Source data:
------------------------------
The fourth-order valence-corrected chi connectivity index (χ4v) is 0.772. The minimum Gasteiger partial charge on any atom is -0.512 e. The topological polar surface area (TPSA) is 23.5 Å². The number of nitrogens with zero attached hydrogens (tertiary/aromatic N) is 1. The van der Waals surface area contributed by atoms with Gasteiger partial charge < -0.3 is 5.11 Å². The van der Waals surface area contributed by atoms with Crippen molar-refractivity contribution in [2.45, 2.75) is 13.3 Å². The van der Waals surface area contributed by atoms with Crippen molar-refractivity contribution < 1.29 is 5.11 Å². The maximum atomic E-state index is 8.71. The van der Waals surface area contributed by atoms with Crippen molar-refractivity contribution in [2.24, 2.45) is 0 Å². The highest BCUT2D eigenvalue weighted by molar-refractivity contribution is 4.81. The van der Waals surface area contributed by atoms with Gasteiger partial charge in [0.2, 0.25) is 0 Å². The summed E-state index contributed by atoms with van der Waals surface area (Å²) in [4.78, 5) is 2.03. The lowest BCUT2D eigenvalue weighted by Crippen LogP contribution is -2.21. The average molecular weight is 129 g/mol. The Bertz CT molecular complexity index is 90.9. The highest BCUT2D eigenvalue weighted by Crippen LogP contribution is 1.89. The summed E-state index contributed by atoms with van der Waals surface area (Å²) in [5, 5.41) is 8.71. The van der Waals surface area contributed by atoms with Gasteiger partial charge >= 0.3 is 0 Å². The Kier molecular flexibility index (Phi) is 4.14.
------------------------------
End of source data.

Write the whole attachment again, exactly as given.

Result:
The fourth-order valence-corrected chi connectivity index (χ4v) is 0.772. The minimum Gasteiger partial charge on any atom is -0.512 e. The topological polar surface area (TPSA) is 23.5 Å². The number of nitrogens with zero attached hydrogens (tertiary/aromatic N) is 1. The van der Waals surface area contributed by atoms with Gasteiger partial charge < -0.3 is 5.11 Å². The van der Waals surface area contributed by atoms with Crippen molar-refractivity contribution in [2.45, 2.75) is 13.3 Å². The van der Waals surface area contributed by atoms with Crippen molar-refractivity contribution < 1.29 is 5.11 Å². The maximum atomic E-state index is 8.71. The van der Waals surface area contributed by atoms with Crippen molar-refractivity contribution in [2.24, 2.45) is 0 Å². The highest BCUT2D eigenvalue weighted by molar-refractivity contribution is 4.81. The van der Waals surface area contributed by atoms with Gasteiger partial charge in [0.2, 0.25) is 0 Å². The summed E-state index contributed by atoms with van der Waals surface area (Å²) in [4.78, 5) is 2.03. The lowest BCUT2D eigenvalue weighted by Crippen LogP contribution is -2.21. The average molecular weight is 129 g/mol. The Bertz CT molecular complexity index is 90.9. The highest BCUT2D eigenvalue weighted by Crippen LogP contribution is 1.89. The summed E-state index contributed by atoms with van der Waals surface area (Å²) in [5, 5.41) is 8.71. The van der Waals surface area contributed by atoms with Gasteiger partial charge >= 0.3 is 0 Å². The Kier molecular flexibility index (Phi) is 4.14.